& Objectives

On October 30, 2020, Governor Gavin Newsom announced the opening of the California Department of Public Health (CDPH) Valencia Branch Laboratory, an innovative new laboratory in California that is designed to increase the state’s COVID-19 testing capacity and reduce test turnaround time. Built in partnership with PerkinElmer, the laboratory began processing tests the first week of November 2020, and when fully operational will enable the state to more than double its COVID-19 molecular diagnostic testing capacity.

The additional testing capacity will allow California to better serve schools, health care providers and hard-to-reach communities like essential workers, those in congregate settings and communities of color, who are at higher risk of contracting COVID-19.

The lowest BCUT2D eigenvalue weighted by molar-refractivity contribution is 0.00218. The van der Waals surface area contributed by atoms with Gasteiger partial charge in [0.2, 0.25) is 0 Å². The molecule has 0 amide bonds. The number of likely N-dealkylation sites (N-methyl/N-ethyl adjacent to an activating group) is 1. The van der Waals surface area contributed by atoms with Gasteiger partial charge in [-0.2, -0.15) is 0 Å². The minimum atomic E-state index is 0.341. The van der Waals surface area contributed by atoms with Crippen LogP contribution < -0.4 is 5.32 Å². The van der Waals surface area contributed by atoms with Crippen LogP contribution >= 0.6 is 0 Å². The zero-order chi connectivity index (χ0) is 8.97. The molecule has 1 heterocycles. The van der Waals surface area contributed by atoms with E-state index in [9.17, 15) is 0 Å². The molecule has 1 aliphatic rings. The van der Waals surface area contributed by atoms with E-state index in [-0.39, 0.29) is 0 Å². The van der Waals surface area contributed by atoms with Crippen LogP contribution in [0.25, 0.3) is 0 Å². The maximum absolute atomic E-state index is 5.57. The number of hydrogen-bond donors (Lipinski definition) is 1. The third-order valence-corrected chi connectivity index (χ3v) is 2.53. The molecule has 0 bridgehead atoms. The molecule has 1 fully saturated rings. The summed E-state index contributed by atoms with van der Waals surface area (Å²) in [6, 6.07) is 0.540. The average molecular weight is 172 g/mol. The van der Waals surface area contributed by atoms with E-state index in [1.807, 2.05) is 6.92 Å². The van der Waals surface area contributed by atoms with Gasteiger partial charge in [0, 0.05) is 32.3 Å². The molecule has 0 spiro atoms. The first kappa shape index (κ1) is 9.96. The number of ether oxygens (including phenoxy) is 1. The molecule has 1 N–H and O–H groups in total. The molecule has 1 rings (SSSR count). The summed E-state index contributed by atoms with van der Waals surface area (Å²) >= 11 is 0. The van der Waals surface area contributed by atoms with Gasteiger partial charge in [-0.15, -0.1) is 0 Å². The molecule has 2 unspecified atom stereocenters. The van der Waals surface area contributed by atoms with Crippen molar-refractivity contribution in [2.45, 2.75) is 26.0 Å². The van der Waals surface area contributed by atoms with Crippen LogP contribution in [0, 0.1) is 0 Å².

Through the CDPH Valencia Branch Laboratory, California will eventually be able to conduct an additional 150,000 tests per day. In addition to expanding testing capacity, the laboratory will support California in meeting a broader set of testing objectives, including:

Growing testing capacity to meet Californians’ testing needs

Improving accessibility of testing so individuals can obtain tests when appropriate

Ensuring cost sustainability of testing over time

Increasing equity in the distribution of tests by reaching communities most affected by the pandemic

How Organizations Can Partner with Valencia Branch Laboratory

If you are a local health jurisdiction or an organization potentially interested in partnering with the Valencia Branch Laboratory to launch a community-based testing site, please complete this interest form.

The Playbook to Stand Up Community-Based Collection Sites aims to offer a step-by-step guide to organizations on how to partner with the Valencia Branch Laboratory to ramp up capacity of COVID-19 testing. It includes five critical steps toward doing so, including:

  • Creating a test plan